...... And what is dark energy?
The term Quintessence was used more than 2000 years ago by the Greeks to indicate a hypothetical fifth "element" of nature, after earth, air, fire and water. Today this term has been adopted as a synonym of dark energy. But what is dark energy?
In 1998 two groups of astronomers published the results of their studies into possible anomalies in the expansion of the Universe.
They looked at very distant galaxies and studied in particular
type 1a(SN1a), which are very bright and which all have the same luminosity for a certain period of time.
For this reason they can be considered as standard sources, as "standard candles".
From the luminosity observed, scientists can work out their distance, because the luminosity observed decreases
with the square of the distance from Earth.
The results of these studies are incredible. The supernovae are not as bright as we would expect from an expansion of the Universe slowed down due to the effect of gravity. The supernovae are more distant than we thought: everything happens as though the expansion of the Universe were accelerating!
In the next few years new, more systematic measurements will be made using even more powerful telescopes. We will then see if today’s results are confirmed
What can this repulsive force be which is accelerating the Universe and which, with its density of energy, contributes to the total density of the Universe? It is worth remembering that in the theory of Special Relativity matter and energy are equivalent: mass and energy are in fact linked by the relation E=mc2.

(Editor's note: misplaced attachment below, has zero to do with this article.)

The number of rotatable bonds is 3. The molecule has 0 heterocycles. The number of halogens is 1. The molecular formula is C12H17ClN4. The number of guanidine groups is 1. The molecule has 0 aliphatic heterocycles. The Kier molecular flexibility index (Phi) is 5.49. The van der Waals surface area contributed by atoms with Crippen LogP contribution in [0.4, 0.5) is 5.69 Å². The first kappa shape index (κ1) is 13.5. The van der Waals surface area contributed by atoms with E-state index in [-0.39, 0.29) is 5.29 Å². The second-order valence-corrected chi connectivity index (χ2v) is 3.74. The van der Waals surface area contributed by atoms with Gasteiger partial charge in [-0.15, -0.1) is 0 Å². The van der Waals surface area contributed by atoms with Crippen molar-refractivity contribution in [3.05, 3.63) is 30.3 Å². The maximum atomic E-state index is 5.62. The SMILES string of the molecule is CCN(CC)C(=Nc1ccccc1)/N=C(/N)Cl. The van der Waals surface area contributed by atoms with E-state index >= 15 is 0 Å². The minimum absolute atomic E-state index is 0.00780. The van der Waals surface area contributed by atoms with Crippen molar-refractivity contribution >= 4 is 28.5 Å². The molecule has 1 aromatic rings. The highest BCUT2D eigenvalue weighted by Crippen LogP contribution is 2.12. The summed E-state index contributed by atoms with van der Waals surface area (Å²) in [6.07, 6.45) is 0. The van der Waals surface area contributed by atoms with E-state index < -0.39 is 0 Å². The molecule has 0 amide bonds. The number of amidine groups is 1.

Some physicists believe that this repulsive effect can be traced back to the energy of vacuum. In fact, in modern physics, an empty space does not correspond to the "philosophical void". In the physical vacuum, thanks to Heisenberg’s principle of indetermination pairs of particles-antiparticles appear and disappear – they are virtual, but they can have tangible effects. It is thanks to them that the vacuum can have an invisible, "dark" energy density, different from zero, and can have a repulsive gravitational effect. In other words, the vacuum is not something inert; its effects seem to dominate the behaviour of the Universe, and our understanding is limited by our ignorance of the subject.
In 1916 Einstein introduced a constant (the cosmologic constant ) into the equations of General Relativity) in order to avoid an expanding Universe, but rather try to have a static Universe. More general solutions (without a cosmologic constant) were obtained by the Russian Alexander Friedmann in 1922 and, then by the Belgian Georges Lemaître in 1927. Today, a positive value of the cosmologic constant can help us to recognise the accelerated expansion of the Universe.
It has been estimated that dark energy dominates the energetic content of the Universe contributing a long 65%. The remaining 35% is due to mass. These measurements seem to find confirmation from the measurements of the microwaves background cosmic radiation